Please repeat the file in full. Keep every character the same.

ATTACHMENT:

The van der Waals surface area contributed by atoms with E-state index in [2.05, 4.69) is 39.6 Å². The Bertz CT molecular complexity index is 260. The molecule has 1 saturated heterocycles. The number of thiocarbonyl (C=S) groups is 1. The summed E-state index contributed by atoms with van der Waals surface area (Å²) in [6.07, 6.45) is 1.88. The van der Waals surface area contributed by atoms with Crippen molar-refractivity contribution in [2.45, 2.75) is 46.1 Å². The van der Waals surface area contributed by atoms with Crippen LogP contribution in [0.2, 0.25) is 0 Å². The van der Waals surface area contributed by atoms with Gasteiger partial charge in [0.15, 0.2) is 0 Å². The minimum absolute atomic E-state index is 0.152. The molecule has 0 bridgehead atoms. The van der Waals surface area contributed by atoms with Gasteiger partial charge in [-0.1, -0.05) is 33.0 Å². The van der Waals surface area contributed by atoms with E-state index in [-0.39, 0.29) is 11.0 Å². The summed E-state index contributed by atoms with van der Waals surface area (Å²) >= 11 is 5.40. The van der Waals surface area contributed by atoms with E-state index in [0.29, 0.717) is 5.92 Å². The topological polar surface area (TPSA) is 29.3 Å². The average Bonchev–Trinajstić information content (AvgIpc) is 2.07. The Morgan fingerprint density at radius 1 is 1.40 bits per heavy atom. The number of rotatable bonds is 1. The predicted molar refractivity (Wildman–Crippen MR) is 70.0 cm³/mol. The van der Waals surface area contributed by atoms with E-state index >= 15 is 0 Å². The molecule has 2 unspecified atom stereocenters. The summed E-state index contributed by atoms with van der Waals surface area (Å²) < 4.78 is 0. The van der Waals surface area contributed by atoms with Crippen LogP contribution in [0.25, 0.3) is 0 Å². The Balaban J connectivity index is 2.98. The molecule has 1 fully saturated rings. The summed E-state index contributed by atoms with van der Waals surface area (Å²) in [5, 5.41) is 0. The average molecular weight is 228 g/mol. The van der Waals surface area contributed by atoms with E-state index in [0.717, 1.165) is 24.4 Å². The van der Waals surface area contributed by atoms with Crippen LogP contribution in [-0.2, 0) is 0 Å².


The van der Waals surface area contributed by atoms with E-state index in [2.05, 4.69) is 39.6 Å². The Bertz CT molecular complexity index is 260. The molecule has 1 saturated heterocycles. The number of thiocarbonyl (C=S) groups is 1. The summed E-state index contributed by atoms with van der Waals surface area (Å²) in [6.07, 6.45) is 1.88. The van der Waals surface area contributed by atoms with Crippen molar-refractivity contribution in [2.45, 2.75) is 46.1 Å². The van der Waals surface area contributed by atoms with Crippen LogP contribution in [0.2, 0.25) is 0 Å². The van der Waals surface area contributed by atoms with Gasteiger partial charge in [0.15, 0.2) is 0 Å². The minimum absolute atomic E-state index is 0.152. The molecule has 0 bridgehead atoms. The van der Waals surface area contributed by atoms with Gasteiger partial charge in [-0.1, -0.05) is 33.0 Å². The van der Waals surface area contributed by atoms with E-state index in [-0.39, 0.29) is 11.0 Å². The summed E-state index contributed by atoms with van der Waals surface area (Å²) >= 11 is 5.40. The van der Waals surface area contributed by atoms with E-state index in [0.29, 0.717) is 5.92 Å². The topological polar surface area (TPSA) is 29.3 Å². The average Bonchev–Trinajstić information content (AvgIpc) is 2.07. The Morgan fingerprint density at radius 1 is 1.40 bits per heavy atom. The number of rotatable bonds is 1. The predicted molar refractivity (Wildman–Crippen MR) is 70.0 cm³/mol. The van der Waals surface area contributed by atoms with E-state index >= 15 is 0 Å². The molecule has 2 unspecified atom stereocenters. The summed E-state index contributed by atoms with van der Waals surface area (Å²) < 4.78 is 0. The van der Waals surface area contributed by atoms with Crippen LogP contribution in [0.25, 0.3) is 0 Å². The Balaban J connectivity index is 2.98. The molecule has 1 fully saturated rings. The summed E-state index contributed by atoms with van der Waals surface area (Å²) in [5, 5.41) is 0. The average molecular weight is 228 g/mol. The van der Waals surface area contributed by atoms with E-state index in [0.717, 1.165) is 24.4 Å². The van der Waals surface area contributed by atoms with Crippen LogP contribution in [-0.2, 0) is 0 Å².